Why Personalization is the Key Ingredient of Direct Mail

Personalization isn’t a new tactic – but it’s a key ingredient for many marketing strategies. For years, companies have been using it to grab the attention of current and prospective customers, whether that’s by phone, over email, through text, or on a piece of direct mail. Although we’ve been using it for a while now, personalization has really expanded over the years. With more data, research, and tracking, personalization has evolved into more than just a first and last name. Using a variety of customer data and knowledge can not only help companies acquire customers, but strengthen their relationships with existing ones.

Why Personalize?

Like we said before, personalization is key, and if you’re not personalizing your direct mail and other marketing materials – you’re definitely missing out on potential customers and continuous sales. 92% of millennials have had a purchasing decision influenced by direct mail, so make it impactful. Not convinced personalization is a key factor? Here are just a few reasons personal(ization) pizza mail is so enticing (YUM!):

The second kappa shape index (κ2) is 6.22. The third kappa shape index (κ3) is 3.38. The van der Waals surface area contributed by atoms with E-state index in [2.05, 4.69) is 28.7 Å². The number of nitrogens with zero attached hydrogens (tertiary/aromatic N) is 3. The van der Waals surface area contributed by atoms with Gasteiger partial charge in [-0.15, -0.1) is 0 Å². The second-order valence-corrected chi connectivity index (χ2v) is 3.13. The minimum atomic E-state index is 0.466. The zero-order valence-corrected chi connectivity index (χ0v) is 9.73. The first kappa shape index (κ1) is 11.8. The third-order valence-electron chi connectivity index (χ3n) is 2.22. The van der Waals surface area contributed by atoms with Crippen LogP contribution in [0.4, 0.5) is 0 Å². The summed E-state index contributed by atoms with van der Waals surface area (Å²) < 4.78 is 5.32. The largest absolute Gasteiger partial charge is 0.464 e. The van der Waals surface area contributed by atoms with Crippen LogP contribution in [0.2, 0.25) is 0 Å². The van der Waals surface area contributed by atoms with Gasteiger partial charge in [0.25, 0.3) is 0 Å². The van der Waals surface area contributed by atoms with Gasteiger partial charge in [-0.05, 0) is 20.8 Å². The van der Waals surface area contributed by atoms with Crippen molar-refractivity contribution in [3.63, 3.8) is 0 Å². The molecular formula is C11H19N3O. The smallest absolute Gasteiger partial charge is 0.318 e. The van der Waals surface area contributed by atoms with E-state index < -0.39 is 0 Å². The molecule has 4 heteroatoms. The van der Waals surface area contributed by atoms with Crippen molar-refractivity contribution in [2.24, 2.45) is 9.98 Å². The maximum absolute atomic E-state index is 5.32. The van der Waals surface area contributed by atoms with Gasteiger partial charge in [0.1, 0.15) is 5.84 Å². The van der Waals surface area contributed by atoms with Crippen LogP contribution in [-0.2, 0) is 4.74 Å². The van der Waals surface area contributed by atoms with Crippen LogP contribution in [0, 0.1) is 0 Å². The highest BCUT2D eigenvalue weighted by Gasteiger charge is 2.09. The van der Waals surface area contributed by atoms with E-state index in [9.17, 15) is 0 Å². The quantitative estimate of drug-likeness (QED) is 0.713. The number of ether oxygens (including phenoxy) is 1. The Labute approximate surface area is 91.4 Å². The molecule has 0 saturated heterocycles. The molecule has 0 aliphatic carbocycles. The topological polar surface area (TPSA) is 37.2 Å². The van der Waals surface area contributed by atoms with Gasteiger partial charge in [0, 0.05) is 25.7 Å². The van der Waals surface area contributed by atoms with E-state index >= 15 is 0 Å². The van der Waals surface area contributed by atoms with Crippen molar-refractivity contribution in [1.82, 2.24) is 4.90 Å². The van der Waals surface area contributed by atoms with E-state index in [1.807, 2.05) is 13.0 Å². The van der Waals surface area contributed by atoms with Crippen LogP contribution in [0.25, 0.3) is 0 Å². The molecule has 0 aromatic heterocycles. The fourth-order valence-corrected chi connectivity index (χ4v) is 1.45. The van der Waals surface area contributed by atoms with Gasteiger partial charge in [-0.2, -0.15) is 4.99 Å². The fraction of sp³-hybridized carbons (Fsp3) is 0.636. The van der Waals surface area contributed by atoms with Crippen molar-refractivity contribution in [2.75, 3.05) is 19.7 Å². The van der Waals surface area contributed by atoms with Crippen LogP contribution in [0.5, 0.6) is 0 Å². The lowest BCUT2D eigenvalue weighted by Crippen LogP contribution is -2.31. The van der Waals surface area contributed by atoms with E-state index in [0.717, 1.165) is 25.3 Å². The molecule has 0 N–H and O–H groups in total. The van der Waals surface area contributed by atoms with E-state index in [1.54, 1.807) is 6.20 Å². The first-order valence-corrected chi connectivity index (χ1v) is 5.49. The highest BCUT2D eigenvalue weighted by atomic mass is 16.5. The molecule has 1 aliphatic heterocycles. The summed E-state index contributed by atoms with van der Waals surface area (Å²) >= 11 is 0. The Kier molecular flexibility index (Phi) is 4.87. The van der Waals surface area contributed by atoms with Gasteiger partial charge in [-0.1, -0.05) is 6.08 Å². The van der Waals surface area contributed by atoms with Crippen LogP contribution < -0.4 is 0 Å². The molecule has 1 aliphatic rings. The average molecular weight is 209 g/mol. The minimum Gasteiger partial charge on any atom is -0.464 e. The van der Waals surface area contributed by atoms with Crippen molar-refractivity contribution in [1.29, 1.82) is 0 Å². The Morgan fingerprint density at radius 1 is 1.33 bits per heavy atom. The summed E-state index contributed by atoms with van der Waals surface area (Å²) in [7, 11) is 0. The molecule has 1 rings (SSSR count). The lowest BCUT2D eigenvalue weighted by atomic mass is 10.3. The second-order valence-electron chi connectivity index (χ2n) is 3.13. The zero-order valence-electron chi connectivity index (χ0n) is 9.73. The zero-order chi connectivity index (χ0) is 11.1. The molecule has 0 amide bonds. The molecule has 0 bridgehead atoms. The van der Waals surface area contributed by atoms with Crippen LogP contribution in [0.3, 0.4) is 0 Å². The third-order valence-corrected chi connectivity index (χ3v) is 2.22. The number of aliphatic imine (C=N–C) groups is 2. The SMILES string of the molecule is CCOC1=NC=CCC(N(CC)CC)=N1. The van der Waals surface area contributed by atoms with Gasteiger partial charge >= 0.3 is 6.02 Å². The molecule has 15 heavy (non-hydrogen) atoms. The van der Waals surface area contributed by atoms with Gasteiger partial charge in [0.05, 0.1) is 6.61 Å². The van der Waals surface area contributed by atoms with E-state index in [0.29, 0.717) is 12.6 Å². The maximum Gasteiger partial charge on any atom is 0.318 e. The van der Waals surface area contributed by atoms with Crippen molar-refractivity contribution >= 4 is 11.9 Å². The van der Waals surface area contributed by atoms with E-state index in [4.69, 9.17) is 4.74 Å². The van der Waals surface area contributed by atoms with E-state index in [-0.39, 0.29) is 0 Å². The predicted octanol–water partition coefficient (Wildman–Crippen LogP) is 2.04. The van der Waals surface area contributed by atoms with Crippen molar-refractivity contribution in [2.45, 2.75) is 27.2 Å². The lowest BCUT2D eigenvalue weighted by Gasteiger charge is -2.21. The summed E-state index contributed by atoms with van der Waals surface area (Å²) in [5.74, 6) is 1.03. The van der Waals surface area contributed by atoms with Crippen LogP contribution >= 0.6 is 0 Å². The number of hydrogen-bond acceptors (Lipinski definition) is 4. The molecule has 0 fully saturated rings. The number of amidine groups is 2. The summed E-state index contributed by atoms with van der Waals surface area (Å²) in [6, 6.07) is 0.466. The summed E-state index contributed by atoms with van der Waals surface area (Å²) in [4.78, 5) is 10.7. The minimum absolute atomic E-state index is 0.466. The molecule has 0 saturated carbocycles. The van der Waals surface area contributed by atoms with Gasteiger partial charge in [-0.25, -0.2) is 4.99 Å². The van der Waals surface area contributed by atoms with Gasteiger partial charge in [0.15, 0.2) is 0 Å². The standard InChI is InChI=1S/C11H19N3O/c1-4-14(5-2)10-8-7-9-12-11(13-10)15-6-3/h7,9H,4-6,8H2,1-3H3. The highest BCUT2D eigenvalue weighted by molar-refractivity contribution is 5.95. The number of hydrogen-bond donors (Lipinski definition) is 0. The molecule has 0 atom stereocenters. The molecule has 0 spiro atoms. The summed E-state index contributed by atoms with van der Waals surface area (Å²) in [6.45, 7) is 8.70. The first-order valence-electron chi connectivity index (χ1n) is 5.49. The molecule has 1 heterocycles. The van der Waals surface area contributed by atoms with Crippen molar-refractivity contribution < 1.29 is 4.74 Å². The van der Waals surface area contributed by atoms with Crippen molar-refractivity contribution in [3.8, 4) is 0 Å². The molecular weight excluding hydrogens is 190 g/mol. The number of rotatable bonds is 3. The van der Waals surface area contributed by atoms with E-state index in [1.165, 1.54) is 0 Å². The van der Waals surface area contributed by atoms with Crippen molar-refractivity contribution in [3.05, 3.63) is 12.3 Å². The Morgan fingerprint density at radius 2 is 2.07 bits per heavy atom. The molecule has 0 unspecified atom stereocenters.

Who, Me?

Everyone loves a little attention, and personalization delivers just that. It’s one of the easiest ways to make customers feel seen and special. Think about that feeling you get when you meet someone new and introduce yourself, to hear them say your name once or twice before leaving the conversation. Without actually saying it, they’re telling you that meeting you, and remembering you, is important to them. Using a person’s name, especially when you first meet, can make them feel a stronger sense of liking and importance – and the same can be said for direct mail. “Names are the sweetest and most important sound in any language.”

Target Practice

Using personalization can help you stay on top of your target audience demographics, behaviors, wants, needs, and more. Even better, the response you get from this personalization can help you further understand your audience and get a stronger sense of their preferences and actions.


Attention Grabbing

The average human attention span is eight seconds, so it’s always best to use something, whether it’s color, imagery, or content, to catch the customer’s eye – right away. Not only does hearing or seeing their name make the customer feel seen and special, it makes them give someone, or something, a second look. Seeing their name on direct mail is like hearing it called out in a large crowd. The customer’s unlikely to ignore it. Personalization can cut through the usual noise and information-overload of marketing to help customers focus and make quicker decisions. Direct mail already “involves more emotional processing than other channels, which is important for memory and brand associations,” so it gives customers even more reason to give it a second look.

Relationship Building